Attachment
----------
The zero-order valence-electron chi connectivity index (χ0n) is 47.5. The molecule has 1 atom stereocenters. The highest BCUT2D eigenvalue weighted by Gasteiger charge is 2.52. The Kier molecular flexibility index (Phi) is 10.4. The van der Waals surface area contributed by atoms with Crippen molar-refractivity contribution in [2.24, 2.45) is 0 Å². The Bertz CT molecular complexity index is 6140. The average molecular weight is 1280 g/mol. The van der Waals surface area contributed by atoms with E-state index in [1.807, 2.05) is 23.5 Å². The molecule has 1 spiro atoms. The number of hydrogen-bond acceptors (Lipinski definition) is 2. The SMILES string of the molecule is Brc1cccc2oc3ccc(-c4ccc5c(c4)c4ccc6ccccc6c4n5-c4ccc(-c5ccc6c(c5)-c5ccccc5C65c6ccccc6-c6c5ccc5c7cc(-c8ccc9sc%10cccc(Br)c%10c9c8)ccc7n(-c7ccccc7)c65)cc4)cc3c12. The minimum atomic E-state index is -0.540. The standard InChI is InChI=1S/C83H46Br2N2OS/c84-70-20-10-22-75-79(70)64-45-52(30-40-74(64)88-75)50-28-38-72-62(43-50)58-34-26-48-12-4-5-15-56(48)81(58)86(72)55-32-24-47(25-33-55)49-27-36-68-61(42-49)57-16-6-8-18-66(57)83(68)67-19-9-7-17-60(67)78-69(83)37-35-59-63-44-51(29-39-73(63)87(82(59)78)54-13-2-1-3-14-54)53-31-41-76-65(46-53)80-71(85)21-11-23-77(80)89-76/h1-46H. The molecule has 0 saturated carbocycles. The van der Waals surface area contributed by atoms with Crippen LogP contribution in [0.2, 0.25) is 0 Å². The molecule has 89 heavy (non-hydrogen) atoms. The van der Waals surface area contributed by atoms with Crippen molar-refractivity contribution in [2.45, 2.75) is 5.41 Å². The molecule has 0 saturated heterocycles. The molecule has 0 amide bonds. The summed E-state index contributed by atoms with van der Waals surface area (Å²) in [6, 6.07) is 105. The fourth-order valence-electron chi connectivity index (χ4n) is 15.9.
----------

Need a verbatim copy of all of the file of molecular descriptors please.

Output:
The zero-order valence-electron chi connectivity index (χ0n) is 47.5. The molecule has 1 atom stereocenters. The highest BCUT2D eigenvalue weighted by Gasteiger charge is 2.52. The Kier molecular flexibility index (Phi) is 10.4. The van der Waals surface area contributed by atoms with Crippen molar-refractivity contribution in [2.24, 2.45) is 0 Å². The Bertz CT molecular complexity index is 6140. The average molecular weight is 1280 g/mol. The van der Waals surface area contributed by atoms with E-state index in [1.807, 2.05) is 23.5 Å². The molecule has 1 spiro atoms. The number of hydrogen-bond acceptors (Lipinski definition) is 2. The SMILES string of the molecule is Brc1cccc2oc3ccc(-c4ccc5c(c4)c4ccc6ccccc6c4n5-c4ccc(-c5ccc6c(c5)-c5ccccc5C65c6ccccc6-c6c5ccc5c7cc(-c8ccc9sc%10cccc(Br)c%10c9c8)ccc7n(-c7ccccc7)c65)cc4)cc3c12. The minimum atomic E-state index is -0.540. The standard InChI is InChI=1S/C83H46Br2N2OS/c84-70-20-10-22-75-79(70)64-45-52(30-40-74(64)88-75)50-28-38-72-62(43-50)58-34-26-48-12-4-5-15-56(48)81(58)86(72)55-32-24-47(25-33-55)49-27-36-68-61(42-49)57-16-6-8-18-66(57)83(68)67-19-9-7-17-60(67)78-69(83)37-35-59-63-44-51(29-39-73(63)87(82(59)78)54-13-2-1-3-14-54)53-31-41-76-65(46-53)80-71(85)21-11-23-77(80)89-76/h1-46H. The molecule has 0 saturated carbocycles. The van der Waals surface area contributed by atoms with Crippen LogP contribution in [0.2, 0.25) is 0 Å². The molecule has 89 heavy (non-hydrogen) atoms. The van der Waals surface area contributed by atoms with Crippen molar-refractivity contribution in [2.45, 2.75) is 5.41 Å². The molecule has 0 saturated heterocycles. The molecule has 0 amide bonds. The summed E-state index contributed by atoms with van der Waals surface area (Å²) in [6, 6.07) is 105. The fourth-order valence-electron chi connectivity index (χ4n) is 15.9.